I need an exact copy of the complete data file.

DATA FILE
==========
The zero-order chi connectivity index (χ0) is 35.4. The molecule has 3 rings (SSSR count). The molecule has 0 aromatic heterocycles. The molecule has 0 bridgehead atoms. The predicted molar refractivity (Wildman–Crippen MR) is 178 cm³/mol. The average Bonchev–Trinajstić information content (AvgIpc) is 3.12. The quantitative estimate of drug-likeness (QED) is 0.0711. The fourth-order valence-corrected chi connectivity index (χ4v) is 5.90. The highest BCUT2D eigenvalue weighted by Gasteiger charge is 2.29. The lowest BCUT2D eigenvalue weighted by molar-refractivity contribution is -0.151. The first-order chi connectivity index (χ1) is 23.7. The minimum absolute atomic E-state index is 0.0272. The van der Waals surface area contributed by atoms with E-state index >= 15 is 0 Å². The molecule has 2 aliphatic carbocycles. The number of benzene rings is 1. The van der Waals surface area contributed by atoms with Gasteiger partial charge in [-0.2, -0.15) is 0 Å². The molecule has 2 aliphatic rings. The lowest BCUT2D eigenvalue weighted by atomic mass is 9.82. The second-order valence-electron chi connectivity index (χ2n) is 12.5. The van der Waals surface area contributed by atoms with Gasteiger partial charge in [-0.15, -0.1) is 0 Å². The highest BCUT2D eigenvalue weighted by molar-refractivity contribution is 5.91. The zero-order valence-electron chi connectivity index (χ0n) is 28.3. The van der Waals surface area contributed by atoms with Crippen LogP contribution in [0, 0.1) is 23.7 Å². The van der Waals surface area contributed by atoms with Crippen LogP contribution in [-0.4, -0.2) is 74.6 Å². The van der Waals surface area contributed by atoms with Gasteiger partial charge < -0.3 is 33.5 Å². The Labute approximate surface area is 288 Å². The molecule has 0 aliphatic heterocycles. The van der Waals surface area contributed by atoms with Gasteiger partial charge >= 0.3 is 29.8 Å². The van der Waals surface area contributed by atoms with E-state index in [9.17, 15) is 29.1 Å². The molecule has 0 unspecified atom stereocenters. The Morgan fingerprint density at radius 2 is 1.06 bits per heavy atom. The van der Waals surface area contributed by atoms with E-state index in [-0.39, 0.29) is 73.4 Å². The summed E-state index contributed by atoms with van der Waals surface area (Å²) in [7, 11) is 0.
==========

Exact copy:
The zero-order chi connectivity index (χ0) is 35.4. The molecule has 3 rings (SSSR count). The molecule has 0 aromatic heterocycles. The molecule has 0 bridgehead atoms. The predicted molar refractivity (Wildman–Crippen MR) is 178 cm³/mol. The average Bonchev–Trinajstić information content (AvgIpc) is 3.12. The quantitative estimate of drug-likeness (QED) is 0.0711. The fourth-order valence-corrected chi connectivity index (χ4v) is 5.90. The highest BCUT2D eigenvalue weighted by Gasteiger charge is 2.29. The lowest BCUT2D eigenvalue weighted by molar-refractivity contribution is -0.151. The first-order chi connectivity index (χ1) is 23.7. The minimum absolute atomic E-state index is 0.0272. The van der Waals surface area contributed by atoms with E-state index >= 15 is 0 Å². The molecule has 2 aliphatic carbocycles. The number of benzene rings is 1. The van der Waals surface area contributed by atoms with Gasteiger partial charge in [-0.2, -0.15) is 0 Å². The molecule has 2 aliphatic rings. The lowest BCUT2D eigenvalue weighted by atomic mass is 9.82. The second-order valence-electron chi connectivity index (χ2n) is 12.5. The van der Waals surface area contributed by atoms with Gasteiger partial charge in [-0.15, -0.1) is 0 Å². The highest BCUT2D eigenvalue weighted by molar-refractivity contribution is 5.91. The zero-order valence-electron chi connectivity index (χ0n) is 28.3. The van der Waals surface area contributed by atoms with Crippen LogP contribution in [0, 0.1) is 23.7 Å². The van der Waals surface area contributed by atoms with Crippen LogP contribution in [-0.4, -0.2) is 74.6 Å². The van der Waals surface area contributed by atoms with Gasteiger partial charge < -0.3 is 33.5 Å². The Labute approximate surface area is 288 Å². The molecule has 0 aliphatic heterocycles. The van der Waals surface area contributed by atoms with Gasteiger partial charge >= 0.3 is 29.8 Å². The van der Waals surface area contributed by atoms with E-state index in [9.17, 15) is 29.1 Å². The molecule has 0 unspecified atom stereocenters. The Morgan fingerprint density at radius 2 is 1.06 bits per heavy atom. The van der Waals surface area contributed by atoms with E-state index in [-0.39, 0.29) is 73.4 Å². The summed E-state index contributed by atoms with van der Waals surface area (Å²) in [7, 11) is 0.